The reform of the Security Service of Ukraine (SBU) was high on the agenda at the August 13 meeting between the head of the National Security and Defense Council (NSDC) and an international advisory group composed of representatives of the European Union, NATO and the United States. NSDC Secretary Oleksandr Danylyuk said the group supported “the Ukrainian authorities’ stance on the need to urgently reform the Security Service of Ukraine,” according to a statement on the NSDC website. Acting SBU chief Ivan Bakanov and Ruslan Ryaboshapka, deputy head of the Presidential Office, also attended the meeting. Mr. Danylyuk, a former finance minister and McKinsey & Co. consultant, told the BBC’s Ukrainian Service on August 13 that a law is being finalized to revamp the SBU in order to “make its core functions of counterintelligence and combating terrorism stronger, not weaker.” The SBU is the country’s least reformed security or law enforcement agency. It employs more than 30,000 people and is considered continental Europe’s largest intelligence service. It has little civic oversight and has powers far beyond what its Western counterparts have. Unlike other public officials, the SBU staffers are exempt from having their asset declarations accessible to the public. Mr. Danylyuk said he wants to either shift or take away the agency’s investigative powers on anti-corruption as well as economic and foreign intelligence – functions that are duplicated elsewhere. “It’s paramount that, this time, reform will be successful and effective,” Mr. Danylyuk said. New laws and amendments to existing ones should accompany the makeover, he said, to eliminate legislative overlaps and for functions to coalesce across different agencies. When asked to address the SBU’s reputation for shaking down businesses and the documented lavish lifestyles of some of its high-ranking officers, Mr. Danylyuk said changes should take place in a such a way that the “public trusts it, so that all its actions are understood.” To succeed in the makeover, the NSDC chief said “we [must] act as one team upon the instructions of the president of Ukraine.” (RFE/RL’s Ukrainian Service, with reporting by the BBC’s Ukrainian Service)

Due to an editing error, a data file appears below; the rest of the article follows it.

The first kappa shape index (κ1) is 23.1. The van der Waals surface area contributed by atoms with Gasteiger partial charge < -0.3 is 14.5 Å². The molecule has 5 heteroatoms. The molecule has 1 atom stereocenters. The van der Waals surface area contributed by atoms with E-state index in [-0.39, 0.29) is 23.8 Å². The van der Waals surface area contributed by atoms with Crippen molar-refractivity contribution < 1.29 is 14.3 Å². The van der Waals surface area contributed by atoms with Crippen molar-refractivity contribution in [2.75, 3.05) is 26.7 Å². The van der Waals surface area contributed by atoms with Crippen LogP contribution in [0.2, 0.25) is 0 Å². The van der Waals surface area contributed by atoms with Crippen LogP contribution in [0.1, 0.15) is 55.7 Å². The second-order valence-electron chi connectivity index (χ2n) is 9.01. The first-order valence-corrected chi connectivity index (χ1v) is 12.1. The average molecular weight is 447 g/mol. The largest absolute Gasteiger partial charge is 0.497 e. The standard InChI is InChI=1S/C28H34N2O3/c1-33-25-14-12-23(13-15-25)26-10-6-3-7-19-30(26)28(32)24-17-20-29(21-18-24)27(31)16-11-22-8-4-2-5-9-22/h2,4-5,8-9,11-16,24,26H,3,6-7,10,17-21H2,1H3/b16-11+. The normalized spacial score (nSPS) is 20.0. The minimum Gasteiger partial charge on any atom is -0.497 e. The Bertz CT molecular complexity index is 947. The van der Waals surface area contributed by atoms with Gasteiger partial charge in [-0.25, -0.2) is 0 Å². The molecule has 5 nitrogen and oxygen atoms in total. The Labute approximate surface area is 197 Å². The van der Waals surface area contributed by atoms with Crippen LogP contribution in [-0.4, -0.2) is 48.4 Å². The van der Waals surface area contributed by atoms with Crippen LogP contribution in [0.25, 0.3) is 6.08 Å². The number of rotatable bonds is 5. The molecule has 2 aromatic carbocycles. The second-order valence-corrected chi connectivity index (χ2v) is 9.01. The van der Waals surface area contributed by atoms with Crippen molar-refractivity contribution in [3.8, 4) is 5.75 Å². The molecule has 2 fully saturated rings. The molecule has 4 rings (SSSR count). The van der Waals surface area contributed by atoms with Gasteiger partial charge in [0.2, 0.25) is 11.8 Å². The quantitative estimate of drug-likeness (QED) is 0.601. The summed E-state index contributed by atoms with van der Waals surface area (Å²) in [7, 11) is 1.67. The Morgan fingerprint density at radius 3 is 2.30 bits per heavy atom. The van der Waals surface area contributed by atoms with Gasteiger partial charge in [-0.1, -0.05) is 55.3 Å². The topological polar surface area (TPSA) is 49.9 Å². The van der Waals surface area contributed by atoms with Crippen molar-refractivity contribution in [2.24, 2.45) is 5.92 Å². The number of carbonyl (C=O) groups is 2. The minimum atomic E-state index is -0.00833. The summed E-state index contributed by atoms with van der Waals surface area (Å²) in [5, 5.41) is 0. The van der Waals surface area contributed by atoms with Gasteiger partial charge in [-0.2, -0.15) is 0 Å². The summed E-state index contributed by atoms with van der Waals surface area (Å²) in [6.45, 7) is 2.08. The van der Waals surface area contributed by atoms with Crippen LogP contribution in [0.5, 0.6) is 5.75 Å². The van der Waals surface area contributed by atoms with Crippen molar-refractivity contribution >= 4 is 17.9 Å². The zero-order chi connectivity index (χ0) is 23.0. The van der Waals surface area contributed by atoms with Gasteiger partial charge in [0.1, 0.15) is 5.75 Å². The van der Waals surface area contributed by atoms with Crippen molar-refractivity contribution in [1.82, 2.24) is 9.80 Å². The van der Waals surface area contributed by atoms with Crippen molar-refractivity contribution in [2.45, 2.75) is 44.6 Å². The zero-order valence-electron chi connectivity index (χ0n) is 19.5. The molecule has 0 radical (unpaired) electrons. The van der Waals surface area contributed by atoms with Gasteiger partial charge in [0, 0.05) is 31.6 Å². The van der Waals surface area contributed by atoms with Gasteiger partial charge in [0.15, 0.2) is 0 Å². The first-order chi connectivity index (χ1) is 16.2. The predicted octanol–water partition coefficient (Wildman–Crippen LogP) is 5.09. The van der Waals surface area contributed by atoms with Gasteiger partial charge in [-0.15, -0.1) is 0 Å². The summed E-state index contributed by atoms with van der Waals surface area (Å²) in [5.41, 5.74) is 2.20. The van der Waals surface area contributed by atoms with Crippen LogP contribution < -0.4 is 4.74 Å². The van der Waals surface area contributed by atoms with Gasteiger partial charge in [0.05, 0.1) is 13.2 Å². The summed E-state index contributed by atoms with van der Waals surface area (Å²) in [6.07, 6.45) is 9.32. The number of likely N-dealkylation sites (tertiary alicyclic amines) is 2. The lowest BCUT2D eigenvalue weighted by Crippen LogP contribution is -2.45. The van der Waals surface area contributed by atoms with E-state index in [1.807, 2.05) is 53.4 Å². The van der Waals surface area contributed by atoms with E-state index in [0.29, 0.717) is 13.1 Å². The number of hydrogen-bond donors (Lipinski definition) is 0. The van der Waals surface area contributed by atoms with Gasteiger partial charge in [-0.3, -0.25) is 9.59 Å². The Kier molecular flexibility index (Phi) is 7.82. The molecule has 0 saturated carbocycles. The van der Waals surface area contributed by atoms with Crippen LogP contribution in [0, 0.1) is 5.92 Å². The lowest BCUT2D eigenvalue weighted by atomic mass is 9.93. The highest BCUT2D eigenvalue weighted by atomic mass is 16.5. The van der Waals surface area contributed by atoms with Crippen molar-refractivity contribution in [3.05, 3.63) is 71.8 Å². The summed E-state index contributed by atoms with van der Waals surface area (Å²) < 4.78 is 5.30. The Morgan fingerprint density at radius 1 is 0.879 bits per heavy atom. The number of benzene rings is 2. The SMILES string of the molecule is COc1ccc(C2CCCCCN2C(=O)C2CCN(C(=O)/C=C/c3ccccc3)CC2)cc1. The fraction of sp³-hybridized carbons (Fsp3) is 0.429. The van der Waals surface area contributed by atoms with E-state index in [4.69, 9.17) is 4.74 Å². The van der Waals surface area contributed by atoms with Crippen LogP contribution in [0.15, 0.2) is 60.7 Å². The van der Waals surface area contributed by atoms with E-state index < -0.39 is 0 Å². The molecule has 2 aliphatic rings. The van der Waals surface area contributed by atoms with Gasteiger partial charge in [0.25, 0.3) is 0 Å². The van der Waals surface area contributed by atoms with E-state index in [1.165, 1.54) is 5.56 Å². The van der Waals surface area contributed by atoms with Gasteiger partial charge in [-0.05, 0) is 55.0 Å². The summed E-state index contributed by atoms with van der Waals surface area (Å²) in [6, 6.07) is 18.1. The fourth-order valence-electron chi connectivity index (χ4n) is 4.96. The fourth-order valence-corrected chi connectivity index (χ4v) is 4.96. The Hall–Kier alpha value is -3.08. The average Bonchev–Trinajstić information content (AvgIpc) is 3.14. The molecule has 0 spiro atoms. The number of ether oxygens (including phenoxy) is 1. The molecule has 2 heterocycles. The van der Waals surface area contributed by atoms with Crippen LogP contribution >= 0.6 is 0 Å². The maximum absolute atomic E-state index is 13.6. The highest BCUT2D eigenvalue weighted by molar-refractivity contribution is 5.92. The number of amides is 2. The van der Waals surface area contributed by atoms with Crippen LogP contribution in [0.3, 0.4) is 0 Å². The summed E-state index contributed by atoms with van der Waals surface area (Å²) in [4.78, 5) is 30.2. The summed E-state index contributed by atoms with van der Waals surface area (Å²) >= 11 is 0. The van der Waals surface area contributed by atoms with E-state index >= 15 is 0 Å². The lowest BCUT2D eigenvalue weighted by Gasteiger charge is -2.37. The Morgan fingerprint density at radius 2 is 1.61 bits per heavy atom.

Netanyahu to visit Ukraine

Israeli Prime Minister Benjamin Netanyahu will visit Ukraine on August 18-20, becoming the first foreign leader to visit the country since Volodymyr Zelenskyy became president. Mr. Netanyahu will also become the first Israeli prime minister to visit Kyiv in 20 years and will repeat his trip of March 1999 when he was then the country’s government leader, The Times of Israel reports. He will meet Mr. Zelenskyy and pay a visit to the Babyn Yar memorial, the site in Kyiv where Nazis killed more than 33,000 Jews in 1941, as well as Ukrainian nationalists, Roma, homosexuals and others whom they considered “undesirables.” Mr. Netanyahu’s visit comes less than a month before elections to the Knesset, Israel’s unicameral national legislature. Ukraine and Israel are the world’s only two countries in which the president and prime ministers are Jews. Ukraine’s prime minister is Volodymyr Groysman, and Israel’s president is Reuven Rivlin. Mr. Zelenskyy signed a free-trade pact with Israel on August 7 that Parliament ratified a month earlier.
Trade turnover between the two countries last year equaled $1.34 billion, consisting mostly of grain, ferrous metals, chemicals and mineral fuel. According to the deal, duties will be cancelled for approximately 80 percent of Israeli goods and 70 percent of Ukrainian ones. Mr. Netanyahu was one of the first foreign leaders to congratulate Mr. Zelenskyy on his landslide victory in April. During his phone call, the Israeli prime minister expressed hope in “continuing good relations between the countries” and invited him to Israel. After his victory, Mr. Zelenskyy met with rabbis in Ukraine and Israel’s environment minister in Jerusalem. When Ukraine and Israel officially signed their free-trade deal in January, Mr. Netanyahu announced relations with Kyiv are “strong” and are based on “deep historical and cultural roots.” Ukraine ranks fourth among what Israel calls “righteous nations” that helped save lives during the Holocaust when Nazi Germany killed more than 6 million Jews. More than 2,600 Ukrainians are listed as “righteous.” Israel’s fourth prime minister, Golda Meir, was born in Kyiv and lived there until she was 8 before emigrating to the United States. (RFE/RL’s Ukrainian Service, with reporting by The Times of Israel)